Real Madrid Supporters Club in Iraq Attacked by ISIS

Tim DanielsFeatured ColumnistMay 13, 2016

CARDIFF, WALES - AUGUST 12: The Real Madrid club badge is seen on the pitch prior to the UEFA Super Cup match between Real Madrid and Sevilla FC at Cardiff City Stadium on August 12, 2014 in Cardiff, Wales. (Photo by Chris Brunskill Ltd/Getty Images)
Chris Brunskill Ltd/Getty Images

A terrorist attack on a Real Madrid supporters club in northern Iraq on Friday reportedly left at least 16 people dead and about 20 more injured.

Thomas Burrows of the Daily Mail (warning: link contains graphic images) reported three men armed with machine guns entered the club about midnight and opened fire. Police sources told the outlet the attackers made it through three checkpoints before the incident.

Real Madrid released a statement on the attack:

Real Madrid C. F. deeply regrets the terrible attack in Iraq which today saw 16 members of a Real Madrid supporters club lose their lives and which has also left over 20 injured.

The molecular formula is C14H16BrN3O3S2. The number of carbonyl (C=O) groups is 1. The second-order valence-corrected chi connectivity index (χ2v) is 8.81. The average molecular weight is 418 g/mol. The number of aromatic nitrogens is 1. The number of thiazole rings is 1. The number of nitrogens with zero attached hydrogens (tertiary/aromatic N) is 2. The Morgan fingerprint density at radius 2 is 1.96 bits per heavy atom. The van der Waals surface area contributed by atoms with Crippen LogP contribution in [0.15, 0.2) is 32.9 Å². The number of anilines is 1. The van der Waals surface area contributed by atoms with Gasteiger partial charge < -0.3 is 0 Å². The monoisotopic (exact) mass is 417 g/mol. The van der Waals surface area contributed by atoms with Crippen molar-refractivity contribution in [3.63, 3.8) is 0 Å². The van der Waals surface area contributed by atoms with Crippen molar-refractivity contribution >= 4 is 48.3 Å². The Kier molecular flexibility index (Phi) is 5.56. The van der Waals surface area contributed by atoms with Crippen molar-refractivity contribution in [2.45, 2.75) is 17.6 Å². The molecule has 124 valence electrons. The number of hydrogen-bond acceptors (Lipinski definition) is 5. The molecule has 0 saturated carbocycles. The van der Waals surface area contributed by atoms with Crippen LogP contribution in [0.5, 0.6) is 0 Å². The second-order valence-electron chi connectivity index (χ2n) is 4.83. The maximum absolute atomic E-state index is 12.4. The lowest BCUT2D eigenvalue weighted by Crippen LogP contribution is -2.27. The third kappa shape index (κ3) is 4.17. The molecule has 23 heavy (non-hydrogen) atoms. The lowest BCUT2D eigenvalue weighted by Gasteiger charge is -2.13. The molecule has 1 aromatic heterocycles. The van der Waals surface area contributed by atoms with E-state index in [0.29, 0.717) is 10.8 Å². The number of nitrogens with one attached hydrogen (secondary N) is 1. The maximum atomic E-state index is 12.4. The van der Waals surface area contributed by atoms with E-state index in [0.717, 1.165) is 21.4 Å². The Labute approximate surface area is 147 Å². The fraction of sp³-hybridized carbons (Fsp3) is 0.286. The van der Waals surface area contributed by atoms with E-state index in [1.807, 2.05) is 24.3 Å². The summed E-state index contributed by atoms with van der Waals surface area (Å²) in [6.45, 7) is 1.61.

The club expresses its great sadness and offers its regards and condolences to the families and friends of the victims.

Real Madrid extends all of its solidarity to the people of Irak, who suffer the excessive injustices of extreme violence.

The Real Madrid players will tomorrow wear symbolic black armbands as a sign of their mourning and respect. Football and sport shall always be spaces in which to come together and in which harmony and peace reign and with which no form of barbaric terrorism will be able to compete.

Today Madridismo across the whole world cries for its supporters, who shall never be forgotten.

Club president Ziad Subhan said Real Madrid fans meet at the club to watch old matches when there isn't a live game going on, per AS. He also suggested ISIS' potential motive for the violence, saying, "They don't like football. They think it's anti-Muslim. They just carry out attacks like this. This is a terrible tragedy."

It's the latest in a string of attacks linked to ISIS in Iraq this week. Jomana Karadsheh, Joshua Berlinger and Ashley Fantz of CNN reported the group claimed responsibility for incidents in Baghdad on Wednesday that killed more than 90 people.

La Liga, the top flight of Spanish football in which Real Madrid has captured 32 titles, released a statement on Twitter about Friday's attack, saying its "thoughts are with the victims and families."

Stephen Jones of the Daily Mirror pointed out fan clubs around the Middle East, including one supporting English club Chelsea, condemned the terrorist acts.